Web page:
Honor, Vulnerability, Familiarity, and Anointing (Thoughts after Two Days of Papa Bill Interviews)

I got to my car and I began to weep before I could even make it out of the parking lot.The last few stories that he told had him crying, me crying, and many others in that room. I sat in my car and I pondered the things just shared, I felt the conviction of Holy Spirit, I felt the hunger for more, I felt the need to be alone with the One that is always worshipped and glorified when this man speaks, I felt the weight of the privilege we’d just been given. I started my car and I headed towards my spiritual parents house. I came in to the empty house and I just sat. I sat still and I cried out to God. It’s a moment I’ll remember for a very long time. A little later I spoke to another student about the interviews and her response, “I can’t believe how vulnerable he was with us, I can’t believe we get to be here for this, I’m still just so in awe and so thankful”

To be honest it’s not just these interviews that Holy Spirit has been breathing on and using in my life lately, it’s been all of this new teaching. It’s transformational, it lights a fire deeper than I’ve felt in a very long time, I’ll soon be writing on the denominationalism vs apostleship topic (by Kris V.) and how that’s deeply impacting me. However for this blog post, I’ll stick to these interviews. We had the honor of Papa Bill Johnson coming into our class, sitting in a comfortable chair on the stage, and letting us ask him questions for over an hour, two days in a row. He answered honestly, he answered vulnerably, he admitted faults, he talked about areas God deals with him in, he talked about things he does well and not so well, he encouraged us, motivated us, challenged us, made us laugh, made us cry, corrected us, casted vision, and all of it in a way that left us leaving that room hungry for deeper intimacy with God.

I’m writing this post not because of the content of the interviews necessarily, but because of something else on my heart as I reflect on them.

We need leaders who will be real. We need leaders who are vulnerable and honest. At Bethel, that’s just common, it’s something we’re taught and place a high value on. You’ll rarely get through a day where you don’t hear the word “vulnerable” or something to the effect of “check your heart”, “be honest”, “share the real you” etc. I know that’s not so everywhere and I’m beyond thankful for the opportunity to see it modeled here. I believe it is something that God is doing across the body. I believe more and more we’ll see leaders who aren’t afraid to share who they are. The light is being shed on the lies that have held us in bondage for too long. They’re stepping up, less as pastors, and more as fathers. I’ll never forget last year when someone on staff told us (about Bill), “He doesn’t need to be called pastor, just call him dad” and Bill later telling us, “I’ll rather be known as a father than a pastor”. The staff and leaders here model family very well, with their families and spiritual family. They’re personal, accessible, and real. HOWEVER, in vulnerability can come familiarity and in familiarity you can lose honor. I’m not saying this because I haven’t done this before, I’m saying it because I have. As leaders open themselves up and invite people into their world, you begin to see that they’re…. people. They’re incredible people, but they are people. They don’t do everything perfect all the time, they have their own fears, they have their own areas of weakness, they don’t always handle things correctly, and they may not always do things how you think they should. The best example of this is the Psalms. David vulnerably wrote the issues of his heart for the world to see, and in those you find that he wasn’t perfect. He had flaws and yet he was the man after God’s heart and like it or not he was anointed BY GOD.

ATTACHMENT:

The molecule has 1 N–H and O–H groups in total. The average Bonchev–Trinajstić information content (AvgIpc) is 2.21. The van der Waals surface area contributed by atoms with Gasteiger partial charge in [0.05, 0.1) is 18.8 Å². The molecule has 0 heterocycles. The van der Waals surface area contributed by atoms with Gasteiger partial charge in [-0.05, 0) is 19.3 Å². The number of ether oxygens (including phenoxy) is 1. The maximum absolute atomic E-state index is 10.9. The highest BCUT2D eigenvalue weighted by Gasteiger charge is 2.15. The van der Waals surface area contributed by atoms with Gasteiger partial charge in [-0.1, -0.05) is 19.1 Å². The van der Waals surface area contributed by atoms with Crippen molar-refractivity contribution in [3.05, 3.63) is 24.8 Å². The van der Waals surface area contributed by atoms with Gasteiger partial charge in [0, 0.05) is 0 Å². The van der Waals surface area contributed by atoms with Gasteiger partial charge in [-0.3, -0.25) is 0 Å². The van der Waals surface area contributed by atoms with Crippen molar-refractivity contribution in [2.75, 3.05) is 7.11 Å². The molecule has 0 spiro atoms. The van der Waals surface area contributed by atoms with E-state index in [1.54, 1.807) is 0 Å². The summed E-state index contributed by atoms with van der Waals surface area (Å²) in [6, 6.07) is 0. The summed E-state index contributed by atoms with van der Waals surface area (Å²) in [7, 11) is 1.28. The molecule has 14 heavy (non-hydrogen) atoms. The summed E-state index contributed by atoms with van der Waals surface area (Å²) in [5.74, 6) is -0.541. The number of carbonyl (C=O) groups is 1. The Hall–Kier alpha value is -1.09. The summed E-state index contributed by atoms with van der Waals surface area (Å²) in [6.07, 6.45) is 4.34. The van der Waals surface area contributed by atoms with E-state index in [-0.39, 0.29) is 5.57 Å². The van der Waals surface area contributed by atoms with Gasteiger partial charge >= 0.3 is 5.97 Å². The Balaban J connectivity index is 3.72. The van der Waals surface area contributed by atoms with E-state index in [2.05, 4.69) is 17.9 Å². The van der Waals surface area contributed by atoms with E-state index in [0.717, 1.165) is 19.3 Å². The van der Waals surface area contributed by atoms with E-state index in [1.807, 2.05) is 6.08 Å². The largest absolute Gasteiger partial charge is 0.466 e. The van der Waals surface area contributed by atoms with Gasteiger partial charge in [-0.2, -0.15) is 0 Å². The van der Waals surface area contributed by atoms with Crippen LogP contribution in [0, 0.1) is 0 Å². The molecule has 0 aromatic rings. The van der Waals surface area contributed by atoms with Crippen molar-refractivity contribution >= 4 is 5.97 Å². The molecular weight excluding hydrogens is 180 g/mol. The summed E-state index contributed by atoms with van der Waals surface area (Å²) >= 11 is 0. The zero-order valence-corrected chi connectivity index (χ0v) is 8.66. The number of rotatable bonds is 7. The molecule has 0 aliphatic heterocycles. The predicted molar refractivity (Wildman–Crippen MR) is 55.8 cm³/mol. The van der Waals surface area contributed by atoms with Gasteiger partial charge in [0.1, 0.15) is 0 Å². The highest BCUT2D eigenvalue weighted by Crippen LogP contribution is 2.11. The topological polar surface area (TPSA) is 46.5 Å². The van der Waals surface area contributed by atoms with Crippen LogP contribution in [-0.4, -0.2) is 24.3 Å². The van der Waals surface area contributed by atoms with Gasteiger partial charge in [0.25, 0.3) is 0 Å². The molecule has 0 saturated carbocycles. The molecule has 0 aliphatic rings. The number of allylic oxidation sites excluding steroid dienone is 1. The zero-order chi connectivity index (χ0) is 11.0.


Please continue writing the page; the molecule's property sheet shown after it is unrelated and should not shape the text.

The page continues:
As you spend time with leaders they can become more like parents, they can even become friends, for some they might even be your spouse, or your biological parent, etc. I don’t have a clue how difficult this might be if John G Lake is your husband, or Smith Wigglesworth is your father. I’m sure it’s hard to live in a home and  with someone that the world looks at as a spiritual leader, but it doesn’t change their wisdom, anointning, or appointing.

It’s important that no matter how close to a leader we become that we continue to honor them and recognize the anointing on their life. God anoints and appoints leaders and we shouldn’t ever forget that, from the President to the pastor those offices (and the fact that they’re people) deserve honor and respect.

Kevin Dedmond tells the story of walking with Lonnie Frisbee for years, but never thinking to have Lonnie lay hands on him and impart things into his life. It wasn’t until Lonnie was dead that Kevin realized what he had access to. (the whole testimony is awesome, you should look it up)